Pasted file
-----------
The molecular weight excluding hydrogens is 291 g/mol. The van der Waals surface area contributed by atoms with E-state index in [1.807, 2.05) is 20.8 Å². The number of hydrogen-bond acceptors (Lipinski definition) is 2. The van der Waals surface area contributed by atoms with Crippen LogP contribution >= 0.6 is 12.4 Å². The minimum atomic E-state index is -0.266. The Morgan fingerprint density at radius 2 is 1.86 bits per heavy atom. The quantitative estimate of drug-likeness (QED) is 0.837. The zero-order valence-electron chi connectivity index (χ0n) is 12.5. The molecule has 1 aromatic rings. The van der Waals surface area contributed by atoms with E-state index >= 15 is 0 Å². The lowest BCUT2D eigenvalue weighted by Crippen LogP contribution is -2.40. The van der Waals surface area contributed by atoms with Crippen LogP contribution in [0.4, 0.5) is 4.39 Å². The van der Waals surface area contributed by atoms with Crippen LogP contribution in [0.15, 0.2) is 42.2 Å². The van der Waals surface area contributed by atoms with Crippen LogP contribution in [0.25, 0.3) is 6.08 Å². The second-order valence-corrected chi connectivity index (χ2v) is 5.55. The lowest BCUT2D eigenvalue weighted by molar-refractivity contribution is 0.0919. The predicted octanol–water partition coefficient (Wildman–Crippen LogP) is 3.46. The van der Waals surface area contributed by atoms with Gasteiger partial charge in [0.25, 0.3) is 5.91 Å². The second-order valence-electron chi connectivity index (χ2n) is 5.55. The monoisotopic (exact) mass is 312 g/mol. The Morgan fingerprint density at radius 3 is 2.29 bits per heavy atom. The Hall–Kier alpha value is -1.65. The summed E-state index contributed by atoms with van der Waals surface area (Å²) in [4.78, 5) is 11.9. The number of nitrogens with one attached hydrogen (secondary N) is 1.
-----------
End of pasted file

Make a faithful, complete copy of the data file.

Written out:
The molecular weight excluding hydrogens is 291 g/mol. The van der Waals surface area contributed by atoms with E-state index in [1.807, 2.05) is 20.8 Å². The number of hydrogen-bond acceptors (Lipinski definition) is 2. The van der Waals surface area contributed by atoms with Crippen LogP contribution >= 0.6 is 12.4 Å². The minimum atomic E-state index is -0.266. The Morgan fingerprint density at radius 2 is 1.86 bits per heavy atom. The quantitative estimate of drug-likeness (QED) is 0.837. The zero-order valence-electron chi connectivity index (χ0n) is 12.5. The molecule has 1 aromatic rings. The van der Waals surface area contributed by atoms with E-state index >= 15 is 0 Å². The lowest BCUT2D eigenvalue weighted by Crippen LogP contribution is -2.40. The van der Waals surface area contributed by atoms with Crippen LogP contribution in [0.4, 0.5) is 4.39 Å². The van der Waals surface area contributed by atoms with Crippen LogP contribution in [0.15, 0.2) is 42.2 Å². The van der Waals surface area contributed by atoms with Crippen LogP contribution in [0.25, 0.3) is 6.08 Å². The second-order valence-corrected chi connectivity index (χ2v) is 5.55. The lowest BCUT2D eigenvalue weighted by molar-refractivity contribution is 0.0919. The predicted octanol–water partition coefficient (Wildman–Crippen LogP) is 3.46. The van der Waals surface area contributed by atoms with Gasteiger partial charge in [0.25, 0.3) is 5.91 Å². The second-order valence-electron chi connectivity index (χ2n) is 5.55. The monoisotopic (exact) mass is 312 g/mol. The Morgan fingerprint density at radius 3 is 2.29 bits per heavy atom. The Hall–Kier alpha value is -1.65. The summed E-state index contributed by atoms with van der Waals surface area (Å²) in [4.78, 5) is 11.9. The number of nitrogens with one attached hydrogen (secondary N) is 1.